Matthew From A Pro-Torah Perspective:
Did Christ (Yeshua) really abolish the Law of God? What did Jesus mean when he said “I have not come to abolish, but fulfil” as in Matthew 5:17-20? Investigate the words of Jesus that clearly show how God’s Law will not pass away until heaven and earth pass away. Investigate Matthew from a pro-torah perspective.
According to Yeshua the Messiah’s words here in Matthew 5:17, delivered within His Sermon on the Mount in Matthew chs. 5-7, the Savior clearly states what His views are regarding the Torah of Moses. Along with Psalm 23 and the Ten Commandments (Exodus 20:1-17), Matthew 5-7 includes the Beatitudes (Matthew 5:2-12) and the Lord’s Prayer (Matthew 6:9-13), the four passages together composing the most frequently read and valued sections of the Bible for most evangelical Christians. Yeshua’s statements about the Torah are not at all hidden away in some obscure place. Jesus says very plainly that His purpose was not to “abolish” the Torah or Law of Moses, but to “fulfill” it. Gain a deeper understanding of Matthew 5:17-20 from a pro-torah perspective. [Read more]
What did Yeshua (Jesus Christ) have to say about God’s Commandments? Was it His intention to abolish the Law of Moses? Investigate Matthew 5:17-19. [Read more]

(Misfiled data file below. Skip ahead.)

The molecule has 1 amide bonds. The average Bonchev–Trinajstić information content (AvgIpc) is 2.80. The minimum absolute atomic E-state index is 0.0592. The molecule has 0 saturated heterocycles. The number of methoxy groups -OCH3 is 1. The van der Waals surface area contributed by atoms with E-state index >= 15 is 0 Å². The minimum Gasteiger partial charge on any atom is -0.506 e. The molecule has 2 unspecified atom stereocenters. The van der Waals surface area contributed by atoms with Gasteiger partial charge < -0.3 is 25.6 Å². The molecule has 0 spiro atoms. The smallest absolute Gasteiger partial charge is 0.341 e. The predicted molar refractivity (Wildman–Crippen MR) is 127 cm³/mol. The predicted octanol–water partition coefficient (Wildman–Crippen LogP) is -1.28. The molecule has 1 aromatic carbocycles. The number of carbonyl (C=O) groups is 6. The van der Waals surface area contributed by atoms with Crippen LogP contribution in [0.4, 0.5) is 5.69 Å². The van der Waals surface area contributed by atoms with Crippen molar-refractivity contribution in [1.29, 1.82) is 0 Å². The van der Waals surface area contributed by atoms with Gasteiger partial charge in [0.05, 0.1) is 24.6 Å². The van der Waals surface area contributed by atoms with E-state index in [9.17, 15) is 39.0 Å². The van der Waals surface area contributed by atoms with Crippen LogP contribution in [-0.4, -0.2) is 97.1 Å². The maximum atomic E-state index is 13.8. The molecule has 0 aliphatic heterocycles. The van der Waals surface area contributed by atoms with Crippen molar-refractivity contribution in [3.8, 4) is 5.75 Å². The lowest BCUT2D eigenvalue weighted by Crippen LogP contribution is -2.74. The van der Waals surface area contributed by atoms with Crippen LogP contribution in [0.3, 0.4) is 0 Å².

Think not that I have come to destroy (abolish) the Torah (“Law”), or the Nevi’im (“Prophets”): I have not come to destroy, but to fulfil. For truly I say to you, until heaven and earth pass away, not one jot or one tittle shall in any way pass from the Law, until all be fulfilled. Whosoever therefore shall break one of these least commandments, and shall teach men so, he shall be called the least in the kingdom of heaven: but whosoever shall do and teach them, the same shall be called great in the kingdom of heaven. For I say to you, that unless your righteousness shall exceed the righteousness of the scribes and Pharisees, you shall in no case enter into the kingdom of heaven. (Matthew 5:17-20)
The above statements of Yeshua are very troubling for many Christians, primarily because they contradict their theology. Many Christians divide the Scriptures into Dispensations. There was the Dispensation of Law in the “Old Testament,” and now we have the Dispensation of Grace in the “New Testament.” These words of Yeshua are in direct opposition to this theology. Therefore, many resort to twisting His words His words in verse 17 to mean just the opposite of what He said. I have heard it said, “Jesus kept the Law so I don’t have to.” Since Jesus fulfilled the Law, we can safely ignore it. However, after doing some verbal gymnastics with verse 17, there remain further problems with verse 18. [Read more]